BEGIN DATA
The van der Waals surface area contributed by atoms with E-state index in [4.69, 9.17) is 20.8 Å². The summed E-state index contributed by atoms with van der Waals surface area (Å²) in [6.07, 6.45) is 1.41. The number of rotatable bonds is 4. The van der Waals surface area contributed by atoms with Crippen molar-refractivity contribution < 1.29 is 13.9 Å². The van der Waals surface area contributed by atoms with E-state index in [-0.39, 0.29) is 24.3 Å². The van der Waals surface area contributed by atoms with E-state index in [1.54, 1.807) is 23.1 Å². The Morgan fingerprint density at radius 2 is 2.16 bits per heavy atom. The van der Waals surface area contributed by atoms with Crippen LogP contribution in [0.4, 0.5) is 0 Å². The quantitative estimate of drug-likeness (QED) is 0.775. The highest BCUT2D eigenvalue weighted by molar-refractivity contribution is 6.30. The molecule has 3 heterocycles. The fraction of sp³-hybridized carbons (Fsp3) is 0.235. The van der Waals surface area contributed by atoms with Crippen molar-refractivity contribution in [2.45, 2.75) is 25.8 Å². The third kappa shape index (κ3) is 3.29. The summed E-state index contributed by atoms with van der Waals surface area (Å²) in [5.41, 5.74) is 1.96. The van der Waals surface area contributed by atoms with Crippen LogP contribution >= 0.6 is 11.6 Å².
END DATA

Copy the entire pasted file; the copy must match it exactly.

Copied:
The van der Waals surface area contributed by atoms with E-state index in [4.69, 9.17) is 20.8 Å². The summed E-state index contributed by atoms with van der Waals surface area (Å²) in [6.07, 6.45) is 1.41. The number of rotatable bonds is 4. The van der Waals surface area contributed by atoms with Crippen molar-refractivity contribution < 1.29 is 13.9 Å². The van der Waals surface area contributed by atoms with E-state index in [-0.39, 0.29) is 24.3 Å². The van der Waals surface area contributed by atoms with E-state index in [1.54, 1.807) is 23.1 Å². The Morgan fingerprint density at radius 2 is 2.16 bits per heavy atom. The van der Waals surface area contributed by atoms with Crippen LogP contribution in [0.4, 0.5) is 0 Å². The quantitative estimate of drug-likeness (QED) is 0.775. The highest BCUT2D eigenvalue weighted by molar-refractivity contribution is 6.30. The molecule has 3 heterocycles. The fraction of sp³-hybridized carbons (Fsp3) is 0.235. The van der Waals surface area contributed by atoms with Crippen molar-refractivity contribution in [2.45, 2.75) is 25.8 Å². The third kappa shape index (κ3) is 3.29. The summed E-state index contributed by atoms with van der Waals surface area (Å²) in [5.41, 5.74) is 1.96. The van der Waals surface area contributed by atoms with Crippen LogP contribution >= 0.6 is 11.6 Å².